The initiatives were diverse. They included many things. They included a 10% reduction in staff that we accomplished in 2008. Better use of technology, whether it'd be imaging or communication line reengineering, we streamlined processes, trust systems, courier usage, renegotiated contracts. We outsourced certain processes at lower costs and we reduced spending really in several different areas whether it'd be in supplies or marketing. But as I said, it was wide and diverse in terms of the cost-savings initiatives.

And then finally, just want to touch on the allowance for loan losses briefly: the allowance, during the quarter, increased by nearly $8 million to 2.16% from 1.73% at September 30, 2008. The increase was due to growth in our non-performing loans and trends we're seeing in delinquencies and also additional reserves on specific credits.

I do want to mention that although delinquencies have increased in really all portions of our loan portfolio, there were increases in our consumer and mortgage portfolio in terms of those delinquency levels. But our charge-offs out of those portfolios remained very, very low. Net charge-offs out of our residential mortgage portfolio for all of 2008 were only $200,000; 0.09% of the portfolio balance.

Net charge-offs out of our consumer loan portfolio were only 650,000 for all of 2008, which is only a little over 0.03% of our consumer portfolio. So those portfolios or the trends are moving in the wrong direction. Ultimate losses we are seeing out of those portfolios and expect that those portfolios continues to be and remain low.

That concludes my remarks. Now Phil Koning has a few things to say.

Philip J. Koning

Thank you, Jon. I'd like to just add a couple of comments about deposits in our West Michigan economy. We were pleased with the stability of our deposit base with core deposits up slightly for the year. We continue to open new accounts and gain new households, although at a somewhat slower pace than in previous years. Given challenging economic times, job losses and a net migration of people out of our state, we feel pretty good about this progress.

We continue to be focused on growing core relationships and our deposit base. Also interest rates on deposits which Jon mentioned were very competitive, are still competitive but are beginning to drop to more reasonable levels.

Relative to our West Michigan economy, these are obviously challenging times. The current downtown has affected almost every sector of our economy. Unemployment is up over 10% for the State of Michigan and in the high-single digits for our West Michigan marketplace. The latest economic forecasts project job losses in the 1 to 2% range in our marketplace for 2009.

The efforts being made for several years now to diversify our economy are making some progress. Areas seeing growth are healthcare and biosciences, like medical devices and pharmaceuticals. We have seen growth in food processing and alternative energy like wind energy and solar energy. Education continues to expand with growing regional colleges and the recent move of Michigan State medical school to Grand Rapids.

And while we are certainly not immune to contractions in our manufacturing base and other areas of our local economy, we believe West Michigan is still a desirable place to do business and will recover much quicker than our state as a whole.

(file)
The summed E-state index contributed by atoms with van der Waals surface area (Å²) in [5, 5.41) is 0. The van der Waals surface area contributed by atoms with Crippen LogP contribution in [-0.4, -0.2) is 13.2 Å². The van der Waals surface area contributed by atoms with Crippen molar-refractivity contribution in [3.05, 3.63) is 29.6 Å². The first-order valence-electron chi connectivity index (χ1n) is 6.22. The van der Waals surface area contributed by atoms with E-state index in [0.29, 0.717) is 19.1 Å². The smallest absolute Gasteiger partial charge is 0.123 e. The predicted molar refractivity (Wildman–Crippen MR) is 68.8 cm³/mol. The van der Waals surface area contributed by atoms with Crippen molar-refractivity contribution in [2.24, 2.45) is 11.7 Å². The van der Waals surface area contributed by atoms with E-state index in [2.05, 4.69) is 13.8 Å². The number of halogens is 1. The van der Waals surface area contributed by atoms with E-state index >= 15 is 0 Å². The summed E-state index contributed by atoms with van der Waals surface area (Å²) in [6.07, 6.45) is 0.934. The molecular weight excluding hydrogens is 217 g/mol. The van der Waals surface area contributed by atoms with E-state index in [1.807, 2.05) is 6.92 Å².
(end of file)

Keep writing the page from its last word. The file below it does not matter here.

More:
We've taken a lot of steps to improve our financial performance. We've cut our operating costs by almost 6 million on an annual basis as Jon mentioned. We've contracted our workforce by almost 10%. We've not paid any bonuses in 2007 or 2008. We've frozen all salaries at last year's levels. We're working hard to preserve capital, increase liquidity and improve our operating performance. We believe Macatawa has a great franchise and we are confident in its future. Ron?

Ronald L. Haan

Thanks Phil. Maybe just a couple of comments on asset quality and long growth: as you can see from our earnings release and as Jon motioned in his comments, we did experience some deterioration in asset quality and delinquency measures during the fourth quarter. Delinquencies increased across all our loan categories, with largest of those increases coming from our commercial loans.

Total delinquencies at the end of the year were 6.17%. This is just a little bit over 1% increase from where we were at year end 2007. Our non-performing assets also increased during the quarter to 112 million, or 5.21% of assets. This is about 1.5% increase over where we were at year end 2007. As Jon already talked about, we have increased our provision for loan losses in response to what we are seeing in these trends.

Our non-performing loans increased by approximately 6 million during the quarter, and ORE increased by just over 10 million, as real estate loans worked their way through the foreclosure process and have become real estate-owned for the bank. This increase in ORE during the fourth quarter was not unexpected as we closely monitor our loans and foreclosure.

To-date, our marketing of these properties has been fairly successful as we continue to see buyers interested. While the environment for selling real estate remains difficult, we do anticipate closing on over 5 million of the OREs during the next 30 to 45 days.